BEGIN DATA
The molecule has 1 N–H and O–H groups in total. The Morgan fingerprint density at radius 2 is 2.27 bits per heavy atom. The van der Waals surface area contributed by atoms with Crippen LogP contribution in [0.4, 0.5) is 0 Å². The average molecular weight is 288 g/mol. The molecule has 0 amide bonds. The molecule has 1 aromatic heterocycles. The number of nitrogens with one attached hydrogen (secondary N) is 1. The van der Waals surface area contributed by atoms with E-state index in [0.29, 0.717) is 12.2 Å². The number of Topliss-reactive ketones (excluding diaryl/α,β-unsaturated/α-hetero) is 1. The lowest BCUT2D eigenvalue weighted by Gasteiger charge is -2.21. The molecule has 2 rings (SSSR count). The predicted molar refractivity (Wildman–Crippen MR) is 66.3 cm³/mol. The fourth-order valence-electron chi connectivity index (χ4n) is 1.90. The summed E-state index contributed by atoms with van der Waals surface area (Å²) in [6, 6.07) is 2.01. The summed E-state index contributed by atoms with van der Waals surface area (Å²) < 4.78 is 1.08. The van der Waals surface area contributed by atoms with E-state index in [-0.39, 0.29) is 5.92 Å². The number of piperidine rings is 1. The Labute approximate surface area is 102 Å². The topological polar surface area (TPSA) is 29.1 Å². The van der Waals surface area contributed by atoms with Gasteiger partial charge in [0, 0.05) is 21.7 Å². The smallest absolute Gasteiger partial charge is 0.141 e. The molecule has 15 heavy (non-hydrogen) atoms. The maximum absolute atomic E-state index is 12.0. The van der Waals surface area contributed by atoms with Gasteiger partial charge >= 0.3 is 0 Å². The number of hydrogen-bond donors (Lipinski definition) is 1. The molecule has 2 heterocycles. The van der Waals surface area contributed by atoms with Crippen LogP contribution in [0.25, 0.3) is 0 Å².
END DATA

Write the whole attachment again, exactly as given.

The molecule has 1 N–H and O–H groups in total. The Morgan fingerprint density at radius 2 is 2.27 bits per heavy atom. The van der Waals surface area contributed by atoms with Crippen LogP contribution in [0.4, 0.5) is 0 Å². The average molecular weight is 288 g/mol. The molecule has 0 amide bonds. The molecule has 1 aromatic heterocycles. The number of nitrogens with one attached hydrogen (secondary N) is 1. The van der Waals surface area contributed by atoms with E-state index in [0.29, 0.717) is 12.2 Å². The number of Topliss-reactive ketones (excluding diaryl/α,β-unsaturated/α-hetero) is 1. The lowest BCUT2D eigenvalue weighted by Gasteiger charge is -2.21. The molecule has 2 rings (SSSR count). The predicted molar refractivity (Wildman–Crippen MR) is 66.3 cm³/mol. The fourth-order valence-electron chi connectivity index (χ4n) is 1.90. The summed E-state index contributed by atoms with van der Waals surface area (Å²) in [6, 6.07) is 2.01. The summed E-state index contributed by atoms with van der Waals surface area (Å²) < 4.78 is 1.08. The van der Waals surface area contributed by atoms with E-state index in [-0.39, 0.29) is 5.92 Å². The number of piperidine rings is 1. The Labute approximate surface area is 102 Å². The topological polar surface area (TPSA) is 29.1 Å². The van der Waals surface area contributed by atoms with Gasteiger partial charge in [0, 0.05) is 21.7 Å². The smallest absolute Gasteiger partial charge is 0.141 e. The molecule has 15 heavy (non-hydrogen) atoms. The maximum absolute atomic E-state index is 12.0. The van der Waals surface area contributed by atoms with Gasteiger partial charge >= 0.3 is 0 Å². The number of hydrogen-bond donors (Lipinski definition) is 1. The molecule has 2 heterocycles. The van der Waals surface area contributed by atoms with Crippen LogP contribution in [0.25, 0.3) is 0 Å².